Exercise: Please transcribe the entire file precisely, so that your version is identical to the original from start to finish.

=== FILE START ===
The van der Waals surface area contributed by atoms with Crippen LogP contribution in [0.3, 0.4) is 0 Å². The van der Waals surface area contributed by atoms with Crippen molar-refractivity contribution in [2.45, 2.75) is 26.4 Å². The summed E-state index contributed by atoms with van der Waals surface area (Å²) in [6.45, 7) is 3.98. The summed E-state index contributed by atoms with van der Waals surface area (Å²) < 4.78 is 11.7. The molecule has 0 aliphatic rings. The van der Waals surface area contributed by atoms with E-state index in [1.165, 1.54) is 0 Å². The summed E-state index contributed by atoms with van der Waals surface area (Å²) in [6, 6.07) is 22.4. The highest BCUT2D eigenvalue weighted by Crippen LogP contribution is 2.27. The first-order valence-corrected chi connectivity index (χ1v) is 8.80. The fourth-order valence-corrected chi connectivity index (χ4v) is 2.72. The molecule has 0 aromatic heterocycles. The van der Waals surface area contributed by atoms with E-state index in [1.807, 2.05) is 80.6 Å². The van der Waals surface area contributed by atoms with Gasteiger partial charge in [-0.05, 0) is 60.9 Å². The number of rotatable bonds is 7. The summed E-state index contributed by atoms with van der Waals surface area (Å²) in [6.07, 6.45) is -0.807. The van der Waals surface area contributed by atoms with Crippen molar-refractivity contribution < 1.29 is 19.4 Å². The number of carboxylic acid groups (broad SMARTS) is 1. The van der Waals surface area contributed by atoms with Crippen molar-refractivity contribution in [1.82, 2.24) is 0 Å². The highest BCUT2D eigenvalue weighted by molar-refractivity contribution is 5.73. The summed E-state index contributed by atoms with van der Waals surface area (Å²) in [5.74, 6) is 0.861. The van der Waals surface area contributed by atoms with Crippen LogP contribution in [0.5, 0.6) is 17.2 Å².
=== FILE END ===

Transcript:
The van der Waals surface area contributed by atoms with Crippen LogP contribution in [0.3, 0.4) is 0 Å². The van der Waals surface area contributed by atoms with Crippen molar-refractivity contribution in [2.45, 2.75) is 26.4 Å². The summed E-state index contributed by atoms with van der Waals surface area (Å²) in [6.45, 7) is 3.98. The summed E-state index contributed by atoms with van der Waals surface area (Å²) < 4.78 is 11.7. The molecule has 0 aliphatic rings. The van der Waals surface area contributed by atoms with E-state index in [1.165, 1.54) is 0 Å². The summed E-state index contributed by atoms with van der Waals surface area (Å²) in [6, 6.07) is 22.4. The highest BCUT2D eigenvalue weighted by Crippen LogP contribution is 2.27. The first-order valence-corrected chi connectivity index (χ1v) is 8.80. The fourth-order valence-corrected chi connectivity index (χ4v) is 2.72. The molecule has 0 aromatic heterocycles. The van der Waals surface area contributed by atoms with E-state index in [1.807, 2.05) is 80.6 Å². The van der Waals surface area contributed by atoms with Gasteiger partial charge in [-0.05, 0) is 60.9 Å². The number of rotatable bonds is 7. The summed E-state index contributed by atoms with van der Waals surface area (Å²) in [6.07, 6.45) is -0.807. The van der Waals surface area contributed by atoms with Crippen molar-refractivity contribution < 1.29 is 19.4 Å². The number of carboxylic acid groups (broad SMARTS) is 1. The van der Waals surface area contributed by atoms with Crippen molar-refractivity contribution in [1.82, 2.24) is 0 Å². The highest BCUT2D eigenvalue weighted by molar-refractivity contribution is 5.73. The summed E-state index contributed by atoms with van der Waals surface area (Å²) in [5.74, 6) is 0.861. The van der Waals surface area contributed by atoms with Crippen LogP contribution in [0.5, 0.6) is 17.2 Å².